Coupled with the findings discussed in the last subsection, the evidence weighs heavily in favor of the idea of an important transition in the period from 3-5 years in children's ability to engage in temporal reasoning. During this period, children acquire mature concepts of time and start to be able to reason about the domain of linearly ordered times. This leaves the question, though, of how we want to characterize temporal cognition in the early preschool years, if we want to argue that children of this age cannot properly think about the past and future. We suggest that at this age children are able to make some sort of discrimination between situations that have obtained and situations that are yet to come. One way to put this is to say that they may retain models of the world that have been superseded (i.e., of past states of affairs), or models of the world as it has yet to be (i.e., of future states of affairs). As demonstrated by generally accurate use of past and future tense, they can usually appropriately discriminate between these models, in a way that corresponds to which of these two types they belong to. Nevertheless, we do not believe that children of this age are treating some models as descriptions of situations located at specific past times and others as descriptions of situations located at specific future times. Rather, we believe that children of this age may simply make a categorical distinction that marks a difference between these two types of situations; specifically, we believe that children discriminate between situations that are no longer alterable and situations that are still potentially alterable (see McCormack Reference McCormack, Lerner, Liben and Mueller2015; McCormack & Hoerl Reference McCormack and Hoerl2017, for considerably more detail on this proposal and our developmental model). However, this is different from having one unified model of the world within which time itself is represented. Having such a unified model goes beyond just representing certain sets of states of affairs and being able to discriminate between them. It involves representing time as one of the dimensions along which reality is extended, and as a linear dimension along which these sets of states of affairs can therefore be organized, so that they can all be captured in one set of systematic temporal relations in which they stand to each other. Temporal reasoning, in other words, operates with a four-dimensional picture of reality, on which everything that happens can be described by giving its location and the time at which it happens. It is the discovery of time as this fourth dimension that is the crucial step in the transition to a temporal reasoning system.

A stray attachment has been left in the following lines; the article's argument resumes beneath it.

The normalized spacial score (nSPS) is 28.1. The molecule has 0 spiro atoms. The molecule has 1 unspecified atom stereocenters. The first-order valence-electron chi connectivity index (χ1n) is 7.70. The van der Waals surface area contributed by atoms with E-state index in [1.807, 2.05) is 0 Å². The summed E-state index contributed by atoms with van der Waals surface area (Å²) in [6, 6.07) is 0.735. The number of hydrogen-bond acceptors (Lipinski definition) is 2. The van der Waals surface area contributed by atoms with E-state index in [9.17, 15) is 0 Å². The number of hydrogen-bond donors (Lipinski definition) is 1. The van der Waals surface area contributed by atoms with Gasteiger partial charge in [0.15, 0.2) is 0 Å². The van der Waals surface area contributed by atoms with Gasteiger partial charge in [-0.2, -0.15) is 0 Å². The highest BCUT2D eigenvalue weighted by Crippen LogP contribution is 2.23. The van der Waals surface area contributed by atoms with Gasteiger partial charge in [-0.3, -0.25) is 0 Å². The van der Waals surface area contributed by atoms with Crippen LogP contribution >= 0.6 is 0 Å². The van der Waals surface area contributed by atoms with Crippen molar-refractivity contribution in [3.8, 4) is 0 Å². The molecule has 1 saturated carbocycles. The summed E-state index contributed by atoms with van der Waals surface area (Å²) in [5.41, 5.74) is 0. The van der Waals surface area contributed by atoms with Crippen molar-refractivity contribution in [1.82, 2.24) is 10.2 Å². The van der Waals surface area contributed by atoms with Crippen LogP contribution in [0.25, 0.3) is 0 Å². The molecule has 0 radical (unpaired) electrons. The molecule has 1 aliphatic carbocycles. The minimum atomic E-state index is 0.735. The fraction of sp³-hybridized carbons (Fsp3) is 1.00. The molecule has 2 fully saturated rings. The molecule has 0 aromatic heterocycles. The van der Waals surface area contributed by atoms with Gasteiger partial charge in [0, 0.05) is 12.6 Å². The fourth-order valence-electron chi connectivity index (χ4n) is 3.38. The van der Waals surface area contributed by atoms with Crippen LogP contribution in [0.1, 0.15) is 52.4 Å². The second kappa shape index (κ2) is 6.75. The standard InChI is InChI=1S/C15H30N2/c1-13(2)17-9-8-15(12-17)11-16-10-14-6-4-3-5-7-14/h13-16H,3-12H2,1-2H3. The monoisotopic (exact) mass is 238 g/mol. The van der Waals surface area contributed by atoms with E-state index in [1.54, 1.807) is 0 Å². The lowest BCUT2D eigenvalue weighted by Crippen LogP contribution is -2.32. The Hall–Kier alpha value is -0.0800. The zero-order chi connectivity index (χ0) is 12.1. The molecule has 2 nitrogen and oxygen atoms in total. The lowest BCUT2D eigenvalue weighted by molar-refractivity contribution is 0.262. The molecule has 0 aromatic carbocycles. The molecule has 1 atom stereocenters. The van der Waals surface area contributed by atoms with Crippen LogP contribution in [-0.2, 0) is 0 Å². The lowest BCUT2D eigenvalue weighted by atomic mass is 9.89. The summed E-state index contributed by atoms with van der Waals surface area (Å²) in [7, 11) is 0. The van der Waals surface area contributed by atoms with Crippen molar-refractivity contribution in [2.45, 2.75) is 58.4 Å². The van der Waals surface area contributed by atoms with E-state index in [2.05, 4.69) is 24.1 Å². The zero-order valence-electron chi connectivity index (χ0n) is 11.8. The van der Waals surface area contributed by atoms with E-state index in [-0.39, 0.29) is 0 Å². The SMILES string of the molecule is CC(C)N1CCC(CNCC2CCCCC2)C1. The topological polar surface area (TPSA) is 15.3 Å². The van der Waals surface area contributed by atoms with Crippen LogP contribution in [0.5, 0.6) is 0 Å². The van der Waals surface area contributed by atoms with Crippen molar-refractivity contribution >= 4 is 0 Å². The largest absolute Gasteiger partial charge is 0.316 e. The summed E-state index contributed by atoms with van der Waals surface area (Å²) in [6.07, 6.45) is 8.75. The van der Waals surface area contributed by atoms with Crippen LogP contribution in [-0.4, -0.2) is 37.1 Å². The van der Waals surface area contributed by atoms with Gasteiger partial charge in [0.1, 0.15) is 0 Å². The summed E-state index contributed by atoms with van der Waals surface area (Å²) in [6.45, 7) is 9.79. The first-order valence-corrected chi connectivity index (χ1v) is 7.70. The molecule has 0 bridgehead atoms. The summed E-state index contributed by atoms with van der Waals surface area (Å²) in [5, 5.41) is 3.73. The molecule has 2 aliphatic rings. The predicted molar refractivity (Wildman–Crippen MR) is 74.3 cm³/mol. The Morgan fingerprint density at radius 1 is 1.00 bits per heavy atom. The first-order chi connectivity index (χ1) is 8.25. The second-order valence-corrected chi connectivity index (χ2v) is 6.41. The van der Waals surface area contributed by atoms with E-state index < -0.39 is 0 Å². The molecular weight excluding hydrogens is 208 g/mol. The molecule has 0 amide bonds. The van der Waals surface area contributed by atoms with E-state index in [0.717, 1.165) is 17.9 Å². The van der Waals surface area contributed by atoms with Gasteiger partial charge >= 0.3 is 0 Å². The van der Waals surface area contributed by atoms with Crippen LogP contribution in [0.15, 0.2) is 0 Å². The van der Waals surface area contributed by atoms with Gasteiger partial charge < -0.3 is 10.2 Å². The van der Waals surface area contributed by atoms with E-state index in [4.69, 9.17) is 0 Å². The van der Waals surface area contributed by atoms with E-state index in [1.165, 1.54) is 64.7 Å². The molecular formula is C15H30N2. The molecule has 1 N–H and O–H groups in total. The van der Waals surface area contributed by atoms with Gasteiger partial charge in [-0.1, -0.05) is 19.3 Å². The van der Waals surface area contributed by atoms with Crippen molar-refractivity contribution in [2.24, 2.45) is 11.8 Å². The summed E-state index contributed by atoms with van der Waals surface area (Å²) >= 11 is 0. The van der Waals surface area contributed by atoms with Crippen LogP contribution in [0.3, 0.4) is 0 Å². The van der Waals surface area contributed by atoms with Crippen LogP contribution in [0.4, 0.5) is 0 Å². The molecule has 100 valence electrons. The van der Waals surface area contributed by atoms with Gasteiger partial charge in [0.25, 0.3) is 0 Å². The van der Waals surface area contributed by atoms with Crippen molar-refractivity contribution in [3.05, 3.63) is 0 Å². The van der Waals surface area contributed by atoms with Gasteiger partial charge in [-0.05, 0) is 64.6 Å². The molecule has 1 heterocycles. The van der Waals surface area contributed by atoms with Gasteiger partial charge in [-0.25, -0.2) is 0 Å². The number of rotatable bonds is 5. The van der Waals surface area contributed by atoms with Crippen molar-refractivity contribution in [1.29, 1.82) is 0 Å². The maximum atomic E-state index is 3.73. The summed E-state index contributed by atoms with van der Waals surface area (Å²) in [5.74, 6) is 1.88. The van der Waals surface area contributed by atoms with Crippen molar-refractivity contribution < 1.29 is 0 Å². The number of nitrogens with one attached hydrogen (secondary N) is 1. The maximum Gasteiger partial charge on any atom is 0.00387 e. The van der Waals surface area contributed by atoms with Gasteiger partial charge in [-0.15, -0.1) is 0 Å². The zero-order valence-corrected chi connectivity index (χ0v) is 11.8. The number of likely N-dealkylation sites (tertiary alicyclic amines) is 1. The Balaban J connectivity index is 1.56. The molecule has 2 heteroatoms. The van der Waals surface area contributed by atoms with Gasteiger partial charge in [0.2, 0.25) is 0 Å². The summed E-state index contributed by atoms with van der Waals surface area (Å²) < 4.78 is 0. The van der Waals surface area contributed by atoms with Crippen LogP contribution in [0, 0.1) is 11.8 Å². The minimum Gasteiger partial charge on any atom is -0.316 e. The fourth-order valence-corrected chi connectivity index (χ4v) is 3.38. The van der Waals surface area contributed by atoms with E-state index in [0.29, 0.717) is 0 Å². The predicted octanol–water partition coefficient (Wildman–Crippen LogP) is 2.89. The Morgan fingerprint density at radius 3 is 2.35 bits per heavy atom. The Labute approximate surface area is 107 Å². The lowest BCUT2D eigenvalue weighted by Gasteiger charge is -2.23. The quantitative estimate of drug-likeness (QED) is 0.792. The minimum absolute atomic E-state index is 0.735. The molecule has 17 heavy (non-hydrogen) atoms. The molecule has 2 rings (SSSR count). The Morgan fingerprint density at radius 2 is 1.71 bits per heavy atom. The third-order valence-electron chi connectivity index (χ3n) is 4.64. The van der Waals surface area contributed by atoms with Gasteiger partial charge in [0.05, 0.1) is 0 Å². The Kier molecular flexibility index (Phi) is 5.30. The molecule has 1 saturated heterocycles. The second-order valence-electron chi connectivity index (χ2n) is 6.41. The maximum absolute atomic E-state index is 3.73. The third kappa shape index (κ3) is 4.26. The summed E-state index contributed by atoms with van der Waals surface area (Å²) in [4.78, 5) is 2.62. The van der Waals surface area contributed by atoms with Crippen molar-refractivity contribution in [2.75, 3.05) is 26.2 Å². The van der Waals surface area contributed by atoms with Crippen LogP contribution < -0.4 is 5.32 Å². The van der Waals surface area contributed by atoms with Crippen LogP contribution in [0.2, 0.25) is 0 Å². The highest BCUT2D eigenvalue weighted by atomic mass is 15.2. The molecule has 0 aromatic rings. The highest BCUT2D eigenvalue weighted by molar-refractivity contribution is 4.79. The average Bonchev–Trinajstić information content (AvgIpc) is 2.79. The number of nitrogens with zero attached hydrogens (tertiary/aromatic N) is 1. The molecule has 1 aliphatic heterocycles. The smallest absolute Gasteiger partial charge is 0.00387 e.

Space precludes us from commenting more than very briefly here on further developmental questions regarding cognitive prerequisites for the development of temporal reasoning – in particular regarding claims that have been made to the effect that temporal reasoning requires language (Bennett Reference Bennett1964), or that it requires a capacity for metarepresentation (Redshaw Reference Redshaw2014). With regard to the role of language, we believe it is plausible (although we will not develop the argument here) that acquisition of the basic temporal concepts discussed here requires language, perhaps because it is only through discussing non-current events with others that children begin to grasp how such events are temporally organized (Hoerl & McCormack Reference Hoerl, McCormack, Eilan, Hoerl, McCormack and Roessler2005; Welch-Ross Reference Welch-Ross, Moore and Lemmon2001). This does not mean, though, that children learning different languages or growing up in different cultures acquire different concepts of time. We assume that our description of the temporal reasoning system captures basic and universal features of human thinking about time, and this includes a notion of time as linear. Although cultures may differ in the extent to which they emphasize cyclical or repeating patterns in time, we follow Gell (Reference Gell1992) in assuming that linearity is a universally basic feature (McCormack Reference McCormack, Lerner, Liben and Mueller2015, McCormack & Hoerl Reference McCormack and Hoerl2017). The features of the temporal reasoning system that we have highlighted will of course be overlaid by further culturally specific constructs, such as different ways of metaphorically mapping time onto space or of measuring time using a calendar system. These culturally specific aspects of development have a protracted developmental time course (Friedman Reference Friedman and Kail2003; McCormack Reference McCormack, Lerner, Liben and Mueller2015).

With regard to the issue of metarepresentation, we note an interesting structural parallel between the account we have proposed of the development of temporal reasoning capacities and Perner's (Reference Perner1991) influential account of the development of metarepresentation. On Perner's account, children move from having only one model of the world through an intermediate phase of being able to switch between different models, before finally being able to conceive of them as different representations of the same reality. On our account of the emergence of temporal reasoning, children are initially capable only of temporal updating, and thus operate with a tenseless model of the world. They then begin to be able to maintain models describing non-current states of the world but they do not represent these as states organized along a single temporal dimension, and therefore do not grasp the systematic temporal relations between them. In acquiring genuine temporal reasoning, a unified model emerges that allows children to represent how these states are temporally organized and interrelated.